Wednesday, February 28, 2018

Hindemith: String Trio No. 2 (Goldberg, Hindemith, Feuermann)

Front of booklet for Columbia Set 209
This may not be a particularly rare recording, having been reissued numerous times on CD labels devoted to historical recordings (the current availability of these, however, may be another matter). But I have come across a nice early US pressing of the set, complete with its booklet of program notes containing an analysis of the piece (by Roy Harris, of all people), and so here it is:

Hindemith: String Trio No. 2 (1933)
The Hindemith Trio (Goldberg-Hindemith-Feuermann)
Recorded January 21, 1934
Columbia Masterworks Set No. 209, three 78-rpm records
Link (FLAC files, 64.74 MB)
Link (MP3 files, 42.17 MB)

This set has the distinction of containing the first work of Hindemith to be issued on records in the USA on domestic pressings (April, 1935); hitherto, American record collectors interested in Hindemith had to rely on imported pressings (mostly from Polydor). The recording remained available until the end of Columbia's production and sale of classical 78s, about 1951 or so.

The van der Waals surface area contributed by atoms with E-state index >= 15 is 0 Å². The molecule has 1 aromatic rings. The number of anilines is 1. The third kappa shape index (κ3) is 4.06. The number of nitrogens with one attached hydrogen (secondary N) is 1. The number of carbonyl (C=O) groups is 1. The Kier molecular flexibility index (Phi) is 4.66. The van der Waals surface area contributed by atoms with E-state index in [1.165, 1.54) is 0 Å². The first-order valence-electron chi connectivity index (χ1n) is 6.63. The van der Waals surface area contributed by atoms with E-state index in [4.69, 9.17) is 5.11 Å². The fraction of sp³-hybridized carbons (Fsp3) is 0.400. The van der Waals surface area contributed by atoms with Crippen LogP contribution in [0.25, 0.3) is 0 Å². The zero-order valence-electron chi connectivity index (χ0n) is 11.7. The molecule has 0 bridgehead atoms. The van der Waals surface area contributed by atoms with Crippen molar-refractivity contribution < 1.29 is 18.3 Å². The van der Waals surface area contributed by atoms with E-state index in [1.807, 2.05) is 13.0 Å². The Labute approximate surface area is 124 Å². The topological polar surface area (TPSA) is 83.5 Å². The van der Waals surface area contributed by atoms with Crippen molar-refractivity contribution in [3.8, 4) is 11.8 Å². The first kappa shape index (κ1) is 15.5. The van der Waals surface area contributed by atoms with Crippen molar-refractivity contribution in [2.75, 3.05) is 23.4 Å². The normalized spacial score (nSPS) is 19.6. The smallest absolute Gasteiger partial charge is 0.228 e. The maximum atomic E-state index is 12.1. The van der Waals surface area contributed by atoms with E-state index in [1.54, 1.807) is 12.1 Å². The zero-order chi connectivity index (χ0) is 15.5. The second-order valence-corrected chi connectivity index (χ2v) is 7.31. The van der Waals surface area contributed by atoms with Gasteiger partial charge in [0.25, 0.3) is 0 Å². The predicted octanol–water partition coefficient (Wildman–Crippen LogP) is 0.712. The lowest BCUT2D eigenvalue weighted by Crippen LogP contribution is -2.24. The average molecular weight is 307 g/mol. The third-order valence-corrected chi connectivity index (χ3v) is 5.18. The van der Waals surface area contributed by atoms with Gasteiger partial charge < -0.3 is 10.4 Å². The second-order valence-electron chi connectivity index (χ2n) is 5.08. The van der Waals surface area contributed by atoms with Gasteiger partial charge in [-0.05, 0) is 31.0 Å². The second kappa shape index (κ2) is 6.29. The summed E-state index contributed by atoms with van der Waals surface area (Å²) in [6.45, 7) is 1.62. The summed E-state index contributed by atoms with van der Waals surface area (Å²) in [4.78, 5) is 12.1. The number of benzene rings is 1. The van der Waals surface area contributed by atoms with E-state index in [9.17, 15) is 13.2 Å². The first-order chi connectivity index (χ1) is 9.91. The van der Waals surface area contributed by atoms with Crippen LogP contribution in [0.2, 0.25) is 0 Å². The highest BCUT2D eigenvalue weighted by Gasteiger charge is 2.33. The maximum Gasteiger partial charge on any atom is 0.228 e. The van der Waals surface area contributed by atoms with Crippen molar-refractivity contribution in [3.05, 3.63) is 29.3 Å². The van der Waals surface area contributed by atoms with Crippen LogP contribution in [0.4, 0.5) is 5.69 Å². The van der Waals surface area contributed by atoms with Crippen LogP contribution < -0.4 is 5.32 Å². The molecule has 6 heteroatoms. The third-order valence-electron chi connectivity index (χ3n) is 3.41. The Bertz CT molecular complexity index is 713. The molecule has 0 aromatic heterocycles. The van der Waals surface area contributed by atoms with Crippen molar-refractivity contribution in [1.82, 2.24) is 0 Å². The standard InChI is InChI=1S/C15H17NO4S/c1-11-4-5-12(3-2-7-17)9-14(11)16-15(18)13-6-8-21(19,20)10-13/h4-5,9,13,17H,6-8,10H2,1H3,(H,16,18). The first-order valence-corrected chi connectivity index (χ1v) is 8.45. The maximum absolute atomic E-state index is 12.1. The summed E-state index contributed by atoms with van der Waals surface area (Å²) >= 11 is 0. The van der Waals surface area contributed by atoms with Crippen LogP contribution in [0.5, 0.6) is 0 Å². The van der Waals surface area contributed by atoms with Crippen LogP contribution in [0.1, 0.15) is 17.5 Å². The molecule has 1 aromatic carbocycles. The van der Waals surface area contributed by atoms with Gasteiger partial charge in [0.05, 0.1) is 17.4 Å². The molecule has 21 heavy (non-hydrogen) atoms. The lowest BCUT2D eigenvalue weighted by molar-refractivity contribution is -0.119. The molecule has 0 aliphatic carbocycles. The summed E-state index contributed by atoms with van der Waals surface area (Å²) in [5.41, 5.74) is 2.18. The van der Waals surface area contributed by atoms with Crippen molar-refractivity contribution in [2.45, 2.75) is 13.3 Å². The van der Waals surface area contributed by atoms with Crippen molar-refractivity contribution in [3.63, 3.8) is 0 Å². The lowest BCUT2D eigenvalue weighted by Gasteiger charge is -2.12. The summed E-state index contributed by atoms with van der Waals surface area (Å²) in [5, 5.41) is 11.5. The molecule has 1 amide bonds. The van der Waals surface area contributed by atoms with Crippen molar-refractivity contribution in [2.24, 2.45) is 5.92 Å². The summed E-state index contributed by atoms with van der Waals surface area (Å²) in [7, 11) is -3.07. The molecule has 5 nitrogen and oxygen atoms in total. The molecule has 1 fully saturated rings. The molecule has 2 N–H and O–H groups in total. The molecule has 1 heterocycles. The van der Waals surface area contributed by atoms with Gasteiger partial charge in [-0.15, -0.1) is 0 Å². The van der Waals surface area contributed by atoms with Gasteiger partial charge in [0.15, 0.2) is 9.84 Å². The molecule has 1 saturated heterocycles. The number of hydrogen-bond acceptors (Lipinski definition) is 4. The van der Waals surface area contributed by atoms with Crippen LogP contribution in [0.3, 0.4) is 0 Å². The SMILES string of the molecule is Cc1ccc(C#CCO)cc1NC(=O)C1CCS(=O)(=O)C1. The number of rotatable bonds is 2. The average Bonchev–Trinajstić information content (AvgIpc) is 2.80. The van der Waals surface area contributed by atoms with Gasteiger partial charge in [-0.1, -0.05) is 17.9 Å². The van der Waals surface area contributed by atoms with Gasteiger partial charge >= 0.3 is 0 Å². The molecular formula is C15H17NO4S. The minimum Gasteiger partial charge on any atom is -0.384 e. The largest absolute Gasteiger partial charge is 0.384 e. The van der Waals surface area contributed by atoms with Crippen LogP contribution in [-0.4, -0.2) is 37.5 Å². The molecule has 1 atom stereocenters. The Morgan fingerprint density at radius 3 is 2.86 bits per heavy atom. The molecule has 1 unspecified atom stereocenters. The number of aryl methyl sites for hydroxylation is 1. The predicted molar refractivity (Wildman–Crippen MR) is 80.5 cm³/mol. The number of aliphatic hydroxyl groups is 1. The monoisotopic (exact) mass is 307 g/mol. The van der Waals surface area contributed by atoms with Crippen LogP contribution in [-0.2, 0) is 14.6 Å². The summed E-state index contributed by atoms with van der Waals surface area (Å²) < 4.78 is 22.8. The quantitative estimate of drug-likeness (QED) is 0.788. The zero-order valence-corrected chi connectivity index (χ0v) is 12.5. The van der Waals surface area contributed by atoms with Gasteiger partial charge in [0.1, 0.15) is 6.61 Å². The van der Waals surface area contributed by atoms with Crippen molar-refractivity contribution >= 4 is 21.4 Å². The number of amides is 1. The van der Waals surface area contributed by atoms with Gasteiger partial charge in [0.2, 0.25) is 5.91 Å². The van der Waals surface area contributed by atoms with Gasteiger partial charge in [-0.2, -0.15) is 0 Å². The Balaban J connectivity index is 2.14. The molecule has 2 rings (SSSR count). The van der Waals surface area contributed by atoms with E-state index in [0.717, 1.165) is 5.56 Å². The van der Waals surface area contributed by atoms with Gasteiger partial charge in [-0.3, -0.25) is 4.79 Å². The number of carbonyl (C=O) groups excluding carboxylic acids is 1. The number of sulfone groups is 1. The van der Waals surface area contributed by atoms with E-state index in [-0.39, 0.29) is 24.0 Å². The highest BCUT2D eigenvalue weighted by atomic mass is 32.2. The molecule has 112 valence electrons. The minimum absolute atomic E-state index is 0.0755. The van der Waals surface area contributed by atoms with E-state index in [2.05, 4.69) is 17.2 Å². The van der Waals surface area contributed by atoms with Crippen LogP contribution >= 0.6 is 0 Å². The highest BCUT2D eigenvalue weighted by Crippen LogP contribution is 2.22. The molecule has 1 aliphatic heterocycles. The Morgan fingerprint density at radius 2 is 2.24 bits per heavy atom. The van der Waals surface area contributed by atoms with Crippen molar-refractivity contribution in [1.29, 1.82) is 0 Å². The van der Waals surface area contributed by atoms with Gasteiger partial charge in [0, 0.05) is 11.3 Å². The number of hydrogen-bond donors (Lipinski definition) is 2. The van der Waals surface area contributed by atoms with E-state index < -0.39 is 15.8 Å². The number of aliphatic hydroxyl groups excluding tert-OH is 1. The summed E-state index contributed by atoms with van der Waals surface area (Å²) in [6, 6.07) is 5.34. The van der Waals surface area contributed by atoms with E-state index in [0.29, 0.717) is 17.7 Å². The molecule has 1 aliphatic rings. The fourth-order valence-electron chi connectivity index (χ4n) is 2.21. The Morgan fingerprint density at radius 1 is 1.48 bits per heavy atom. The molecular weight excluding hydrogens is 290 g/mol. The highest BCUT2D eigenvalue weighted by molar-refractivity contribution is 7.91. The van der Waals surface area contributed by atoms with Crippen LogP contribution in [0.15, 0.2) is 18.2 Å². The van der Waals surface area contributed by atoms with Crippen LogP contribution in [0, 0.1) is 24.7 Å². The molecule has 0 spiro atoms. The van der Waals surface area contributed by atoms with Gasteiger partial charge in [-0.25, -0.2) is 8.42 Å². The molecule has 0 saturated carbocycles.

The week of this recording saw a flurry of activity in the studio for these three gentlemen. Also on January 21 (a Sunday), Goldberg and Hindemith recorded a Mozart duo (K. 424), then, the following day, the full trio recorded Beethoven's Serenade (Op. 8). On Tuesday, January 23, Goldberg had to leave for a concert tour; coming to the studio to bid his colleagues farewell, he found them listening to the playback of a Scherzo that Hindemith had written that morning for himself and Feuermann! This was intended as a filler for a recording Hindemith made the same day, on five 10-inch sides, of his solo viola sonata (Op. 25, No. 1), though in the end it was not used as such, being released instead in the Columbia History of Music, Vol. 5. On Saturday, January 27, Feuermann recorded Hindemith's solo cello sonata to complete this valuable little group of recordings. All of them were made available on American Columbia during the 1930s, though only the two trios and the Scherzo survived the purge of wartime deletions.


  1. Alternate links:

  2. Many thanks, as ever! All the best, Nick

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  4. Thanks Bryan for this historical treasure. Amazing musicians !